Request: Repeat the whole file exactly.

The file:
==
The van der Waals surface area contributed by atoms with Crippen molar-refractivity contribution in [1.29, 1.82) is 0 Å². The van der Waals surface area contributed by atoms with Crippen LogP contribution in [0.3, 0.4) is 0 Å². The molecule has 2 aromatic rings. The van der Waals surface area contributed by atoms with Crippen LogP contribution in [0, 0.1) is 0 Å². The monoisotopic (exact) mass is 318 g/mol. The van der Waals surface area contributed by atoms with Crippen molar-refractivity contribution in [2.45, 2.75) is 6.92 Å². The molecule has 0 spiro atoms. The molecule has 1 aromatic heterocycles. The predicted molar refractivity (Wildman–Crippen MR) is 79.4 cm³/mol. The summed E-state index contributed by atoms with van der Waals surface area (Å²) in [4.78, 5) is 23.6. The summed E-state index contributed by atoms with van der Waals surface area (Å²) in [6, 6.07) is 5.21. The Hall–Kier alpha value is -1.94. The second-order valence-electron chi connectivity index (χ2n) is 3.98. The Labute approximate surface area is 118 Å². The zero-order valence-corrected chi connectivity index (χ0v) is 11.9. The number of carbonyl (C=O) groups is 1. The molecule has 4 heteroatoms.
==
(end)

The van der Waals surface area contributed by atoms with Crippen molar-refractivity contribution in [1.29, 1.82) is 0 Å². The van der Waals surface area contributed by atoms with Crippen LogP contribution in [0.3, 0.4) is 0 Å². The molecule has 2 aromatic rings. The van der Waals surface area contributed by atoms with Crippen LogP contribution in [0, 0.1) is 0 Å². The monoisotopic (exact) mass is 318 g/mol. The van der Waals surface area contributed by atoms with Crippen molar-refractivity contribution in [2.45, 2.75) is 6.92 Å². The molecule has 0 spiro atoms. The molecule has 1 aromatic heterocycles. The predicted molar refractivity (Wildman–Crippen MR) is 79.4 cm³/mol. The summed E-state index contributed by atoms with van der Waals surface area (Å²) in [4.78, 5) is 23.6. The summed E-state index contributed by atoms with van der Waals surface area (Å²) in [6, 6.07) is 5.21. The Hall–Kier alpha value is -1.94. The second-order valence-electron chi connectivity index (χ2n) is 3.98. The Labute approximate surface area is 118 Å². The zero-order valence-corrected chi connectivity index (χ0v) is 11.9. The number of carbonyl (C=O) groups is 1. The molecule has 4 heteroatoms.